Arthur Pink esword modules Page

Arthur Walkington Pink (1 April 1886 – 15 July 1952) was an English Christian evangelist and biblical scholar who was known for his staunchly Calvinist and Puritan-like teachings in an era dominated by opposing theological traditions. For example, he called Dispensationalism a “modern and pernicious error”.[1] Subscribers of his monthly magazine Studies in the Scriptures included Martyn Lloyd-Jones and Dr. Douglas Johnson, first general secretary of Inter-Varsity.(from Wikipedia)

Pink was a Reformed Baptist, but his Calvinism ruined his ministry in many ways, and towards the end of his ministry, he stopped attending church because of his Calvinist views. While he has his problems as a writer, these are basically present in Calvinistic writings, and if you have your defenses “up” against the errors of Calvinism, he has a lot of good material notwithstanding.

 



More Works by Arthur Pink

‘We do not idolize him. But we do recognize him as a very unique man of God who can teach us through his pen and through his life. He was truly “born to write and all the circumstances of his life, even the negative ones he did not understand, propelled him to the fulfilment of that God-ordained purpose.’– RICHARD P. BELCHER Biography of Arthur Pink

“As a young man, Pink joined the Theosophical Society and apparently rose to enough prominence within its ranks that Annie Besant, its head, offered to admit him to its leadership circle.[4] In 1908 he renounced Theosophy for evangelical Christianity… Pink very briefly studied at Moody Bible Institute in Chicago in 1910 before taking the pastorate of the Congregational church in Silverton, Colorado…By this time Pink had become acquainted with prominent dispensationalist Fundamentalists, such as Harry Ironside and Arno C. Gaebelein, and his first two books, published in 1917 and 1918, were in agreement with that theological position.[8] Yet Pink’s views were changing, and during these years he also wrote the first edition of The Sovereignty of God (1918), which argued that God did not love sinners and had deliberately created “unto damnation” those who would not accept Christ.[9] Whether because of his Calvinistic views, his nearly incredible studiousness, his weakened health, or his lack of sociability, Pink left Spartanburg in 1919 believing that God would “have me give myself to writing.”[10] But Pink then seems next to have taught the Bible—with some success—in California for a tent evangelist named Thompson while continuing his intense study of Puritan writings. “ Go to the wikipedia.org article on Pink to read more.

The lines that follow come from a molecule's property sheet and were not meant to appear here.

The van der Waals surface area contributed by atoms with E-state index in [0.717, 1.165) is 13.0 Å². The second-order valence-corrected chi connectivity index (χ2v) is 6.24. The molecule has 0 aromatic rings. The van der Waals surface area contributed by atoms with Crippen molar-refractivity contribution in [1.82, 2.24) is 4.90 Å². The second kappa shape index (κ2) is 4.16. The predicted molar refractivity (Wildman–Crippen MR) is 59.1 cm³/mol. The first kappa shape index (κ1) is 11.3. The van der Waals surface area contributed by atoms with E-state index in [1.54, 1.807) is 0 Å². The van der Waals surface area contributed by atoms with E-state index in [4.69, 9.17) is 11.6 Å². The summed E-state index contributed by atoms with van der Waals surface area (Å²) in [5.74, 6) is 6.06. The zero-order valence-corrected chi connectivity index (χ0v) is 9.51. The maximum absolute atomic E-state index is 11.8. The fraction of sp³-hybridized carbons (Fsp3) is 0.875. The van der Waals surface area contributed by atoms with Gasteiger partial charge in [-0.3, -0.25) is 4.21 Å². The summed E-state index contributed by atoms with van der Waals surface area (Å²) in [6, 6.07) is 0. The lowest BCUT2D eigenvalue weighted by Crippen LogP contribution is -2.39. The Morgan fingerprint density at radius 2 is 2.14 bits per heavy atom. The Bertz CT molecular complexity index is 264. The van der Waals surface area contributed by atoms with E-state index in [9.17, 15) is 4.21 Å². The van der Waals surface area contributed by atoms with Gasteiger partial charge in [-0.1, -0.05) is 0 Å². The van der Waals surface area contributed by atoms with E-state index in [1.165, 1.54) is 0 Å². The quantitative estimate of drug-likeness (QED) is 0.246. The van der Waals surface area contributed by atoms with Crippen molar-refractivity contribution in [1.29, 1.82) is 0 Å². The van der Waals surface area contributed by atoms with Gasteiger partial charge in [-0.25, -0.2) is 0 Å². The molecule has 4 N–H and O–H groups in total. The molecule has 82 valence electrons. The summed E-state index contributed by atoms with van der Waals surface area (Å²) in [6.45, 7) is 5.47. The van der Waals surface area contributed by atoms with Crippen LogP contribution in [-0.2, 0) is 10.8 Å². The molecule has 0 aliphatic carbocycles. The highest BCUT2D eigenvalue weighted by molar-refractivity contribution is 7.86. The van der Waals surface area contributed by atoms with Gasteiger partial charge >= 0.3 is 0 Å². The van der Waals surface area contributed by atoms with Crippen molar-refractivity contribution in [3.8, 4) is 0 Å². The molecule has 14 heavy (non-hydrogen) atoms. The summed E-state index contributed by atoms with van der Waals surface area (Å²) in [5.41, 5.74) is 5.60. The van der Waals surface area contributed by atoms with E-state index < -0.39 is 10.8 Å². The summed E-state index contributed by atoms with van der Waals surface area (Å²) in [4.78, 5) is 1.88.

ESword Modules by Arthur Walkington Pink



Author: DavidCox